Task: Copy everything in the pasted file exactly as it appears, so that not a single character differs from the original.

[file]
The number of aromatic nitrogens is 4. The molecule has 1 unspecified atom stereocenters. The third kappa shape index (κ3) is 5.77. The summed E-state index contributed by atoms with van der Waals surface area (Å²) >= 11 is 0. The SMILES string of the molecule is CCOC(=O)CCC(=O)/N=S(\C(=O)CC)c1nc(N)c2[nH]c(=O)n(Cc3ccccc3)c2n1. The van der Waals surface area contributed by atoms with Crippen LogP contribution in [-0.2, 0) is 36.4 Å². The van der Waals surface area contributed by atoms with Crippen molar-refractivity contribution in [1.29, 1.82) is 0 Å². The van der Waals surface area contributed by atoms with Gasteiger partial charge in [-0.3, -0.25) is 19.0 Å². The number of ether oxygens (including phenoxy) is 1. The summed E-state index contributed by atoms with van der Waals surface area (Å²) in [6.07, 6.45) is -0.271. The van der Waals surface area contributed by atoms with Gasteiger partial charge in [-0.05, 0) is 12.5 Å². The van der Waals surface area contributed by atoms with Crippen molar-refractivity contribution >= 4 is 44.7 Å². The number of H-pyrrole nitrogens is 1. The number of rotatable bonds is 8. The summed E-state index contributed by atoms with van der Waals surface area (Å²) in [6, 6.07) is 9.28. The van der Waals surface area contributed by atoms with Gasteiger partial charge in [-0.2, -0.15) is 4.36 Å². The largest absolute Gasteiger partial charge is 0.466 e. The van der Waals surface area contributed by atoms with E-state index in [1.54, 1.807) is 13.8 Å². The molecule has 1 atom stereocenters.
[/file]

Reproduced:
The number of aromatic nitrogens is 4. The molecule has 1 unspecified atom stereocenters. The third kappa shape index (κ3) is 5.77. The summed E-state index contributed by atoms with van der Waals surface area (Å²) >= 11 is 0. The SMILES string of the molecule is CCOC(=O)CCC(=O)/N=S(\C(=O)CC)c1nc(N)c2[nH]c(=O)n(Cc3ccccc3)c2n1. The van der Waals surface area contributed by atoms with Crippen LogP contribution in [-0.2, 0) is 36.4 Å². The van der Waals surface area contributed by atoms with Crippen molar-refractivity contribution in [1.29, 1.82) is 0 Å². The van der Waals surface area contributed by atoms with Gasteiger partial charge in [-0.3, -0.25) is 19.0 Å². The number of ether oxygens (including phenoxy) is 1. The summed E-state index contributed by atoms with van der Waals surface area (Å²) in [6.07, 6.45) is -0.271. The van der Waals surface area contributed by atoms with Gasteiger partial charge in [-0.05, 0) is 12.5 Å². The van der Waals surface area contributed by atoms with Crippen molar-refractivity contribution >= 4 is 44.7 Å². The number of H-pyrrole nitrogens is 1. The number of rotatable bonds is 8. The summed E-state index contributed by atoms with van der Waals surface area (Å²) in [6, 6.07) is 9.28. The van der Waals surface area contributed by atoms with Gasteiger partial charge in [-0.2, -0.15) is 4.36 Å². The largest absolute Gasteiger partial charge is 0.466 e. The van der Waals surface area contributed by atoms with E-state index in [1.54, 1.807) is 13.8 Å². The molecule has 1 atom stereocenters.